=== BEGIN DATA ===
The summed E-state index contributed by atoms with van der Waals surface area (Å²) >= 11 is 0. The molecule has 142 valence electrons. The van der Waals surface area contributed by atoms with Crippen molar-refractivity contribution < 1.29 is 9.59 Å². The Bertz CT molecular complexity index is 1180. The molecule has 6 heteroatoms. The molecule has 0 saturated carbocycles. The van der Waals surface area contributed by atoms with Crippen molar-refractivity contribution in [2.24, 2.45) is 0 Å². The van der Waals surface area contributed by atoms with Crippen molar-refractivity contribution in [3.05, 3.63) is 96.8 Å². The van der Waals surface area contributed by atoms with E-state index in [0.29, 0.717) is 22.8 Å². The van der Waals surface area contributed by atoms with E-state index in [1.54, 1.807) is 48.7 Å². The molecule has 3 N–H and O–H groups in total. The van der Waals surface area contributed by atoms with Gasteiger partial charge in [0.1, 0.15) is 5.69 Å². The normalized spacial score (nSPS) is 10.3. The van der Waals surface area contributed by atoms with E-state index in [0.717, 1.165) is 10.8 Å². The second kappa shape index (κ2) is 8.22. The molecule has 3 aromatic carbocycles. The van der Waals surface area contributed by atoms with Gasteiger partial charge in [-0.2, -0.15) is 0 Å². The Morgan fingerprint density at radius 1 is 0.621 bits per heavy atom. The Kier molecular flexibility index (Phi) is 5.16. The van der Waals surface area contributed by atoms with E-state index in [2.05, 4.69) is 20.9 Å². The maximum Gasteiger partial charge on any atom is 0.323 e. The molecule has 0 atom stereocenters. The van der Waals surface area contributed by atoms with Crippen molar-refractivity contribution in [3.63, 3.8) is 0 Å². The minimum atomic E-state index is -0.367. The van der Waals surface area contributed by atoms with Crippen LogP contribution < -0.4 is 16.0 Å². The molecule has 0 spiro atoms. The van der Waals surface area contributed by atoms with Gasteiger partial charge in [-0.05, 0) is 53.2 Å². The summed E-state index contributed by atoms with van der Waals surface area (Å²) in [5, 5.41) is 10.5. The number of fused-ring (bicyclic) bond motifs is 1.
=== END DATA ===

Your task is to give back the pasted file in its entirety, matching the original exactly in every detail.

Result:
The summed E-state index contributed by atoms with van der Waals surface area (Å²) >= 11 is 0. The molecule has 142 valence electrons. The van der Waals surface area contributed by atoms with Crippen molar-refractivity contribution < 1.29 is 9.59 Å². The Bertz CT molecular complexity index is 1180. The molecule has 6 heteroatoms. The molecule has 0 saturated carbocycles. The van der Waals surface area contributed by atoms with Crippen molar-refractivity contribution in [2.24, 2.45) is 0 Å². The van der Waals surface area contributed by atoms with Crippen molar-refractivity contribution in [3.05, 3.63) is 96.8 Å². The van der Waals surface area contributed by atoms with E-state index in [0.29, 0.717) is 22.8 Å². The van der Waals surface area contributed by atoms with E-state index in [1.54, 1.807) is 48.7 Å². The molecule has 3 N–H and O–H groups in total. The van der Waals surface area contributed by atoms with Gasteiger partial charge in [0.1, 0.15) is 5.69 Å². The normalized spacial score (nSPS) is 10.3. The van der Waals surface area contributed by atoms with E-state index in [0.717, 1.165) is 10.8 Å². The second kappa shape index (κ2) is 8.22. The molecule has 3 aromatic carbocycles. The van der Waals surface area contributed by atoms with Gasteiger partial charge in [-0.2, -0.15) is 0 Å². The Morgan fingerprint density at radius 1 is 0.621 bits per heavy atom. The Kier molecular flexibility index (Phi) is 5.16. The van der Waals surface area contributed by atoms with E-state index in [2.05, 4.69) is 20.9 Å². The maximum Gasteiger partial charge on any atom is 0.323 e. The molecule has 0 atom stereocenters. The van der Waals surface area contributed by atoms with Crippen molar-refractivity contribution in [3.63, 3.8) is 0 Å². The minimum atomic E-state index is -0.367. The van der Waals surface area contributed by atoms with Crippen LogP contribution < -0.4 is 16.0 Å². The molecule has 0 spiro atoms. The van der Waals surface area contributed by atoms with Gasteiger partial charge in [-0.05, 0) is 53.2 Å². The summed E-state index contributed by atoms with van der Waals surface area (Å²) in [5, 5.41) is 10.5. The number of fused-ring (bicyclic) bond motifs is 1.